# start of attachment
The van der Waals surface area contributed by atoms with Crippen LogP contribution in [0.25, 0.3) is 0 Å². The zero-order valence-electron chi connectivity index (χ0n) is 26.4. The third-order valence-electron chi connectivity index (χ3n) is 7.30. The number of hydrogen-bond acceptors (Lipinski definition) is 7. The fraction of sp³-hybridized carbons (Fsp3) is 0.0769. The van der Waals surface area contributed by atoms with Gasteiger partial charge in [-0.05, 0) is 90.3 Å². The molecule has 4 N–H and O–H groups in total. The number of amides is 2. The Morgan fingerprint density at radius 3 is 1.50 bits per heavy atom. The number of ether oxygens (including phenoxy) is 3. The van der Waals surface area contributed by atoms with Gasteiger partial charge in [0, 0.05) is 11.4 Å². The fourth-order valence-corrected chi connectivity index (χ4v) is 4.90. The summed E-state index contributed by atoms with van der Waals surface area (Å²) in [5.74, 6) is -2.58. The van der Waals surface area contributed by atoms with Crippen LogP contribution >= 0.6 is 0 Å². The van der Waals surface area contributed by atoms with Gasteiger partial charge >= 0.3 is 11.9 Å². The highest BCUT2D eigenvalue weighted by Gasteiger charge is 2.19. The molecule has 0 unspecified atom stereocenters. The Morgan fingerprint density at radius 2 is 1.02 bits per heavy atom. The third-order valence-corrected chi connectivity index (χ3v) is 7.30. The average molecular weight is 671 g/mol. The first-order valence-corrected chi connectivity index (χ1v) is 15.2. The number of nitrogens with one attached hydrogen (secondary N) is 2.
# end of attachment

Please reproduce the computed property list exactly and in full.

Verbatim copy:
The van der Waals surface area contributed by atoms with Crippen LogP contribution in [0.25, 0.3) is 0 Å². The zero-order valence-electron chi connectivity index (χ0n) is 26.4. The third-order valence-electron chi connectivity index (χ3n) is 7.30. The number of hydrogen-bond acceptors (Lipinski definition) is 7. The fraction of sp³-hybridized carbons (Fsp3) is 0.0769. The van der Waals surface area contributed by atoms with Gasteiger partial charge in [-0.05, 0) is 90.3 Å². The molecule has 4 N–H and O–H groups in total. The number of amides is 2. The Morgan fingerprint density at radius 3 is 1.50 bits per heavy atom. The number of ether oxygens (including phenoxy) is 3. The van der Waals surface area contributed by atoms with Gasteiger partial charge in [0, 0.05) is 11.4 Å². The fourth-order valence-corrected chi connectivity index (χ4v) is 4.90. The summed E-state index contributed by atoms with van der Waals surface area (Å²) in [5.74, 6) is -2.58. The van der Waals surface area contributed by atoms with Crippen LogP contribution >= 0.6 is 0 Å². The van der Waals surface area contributed by atoms with Gasteiger partial charge >= 0.3 is 11.9 Å². The highest BCUT2D eigenvalue weighted by Gasteiger charge is 2.19. The molecule has 0 unspecified atom stereocenters. The Morgan fingerprint density at radius 2 is 1.02 bits per heavy atom. The third-order valence-corrected chi connectivity index (χ3v) is 7.30. The average molecular weight is 671 g/mol. The first-order valence-corrected chi connectivity index (χ1v) is 15.2. The number of nitrogens with one attached hydrogen (secondary N) is 2.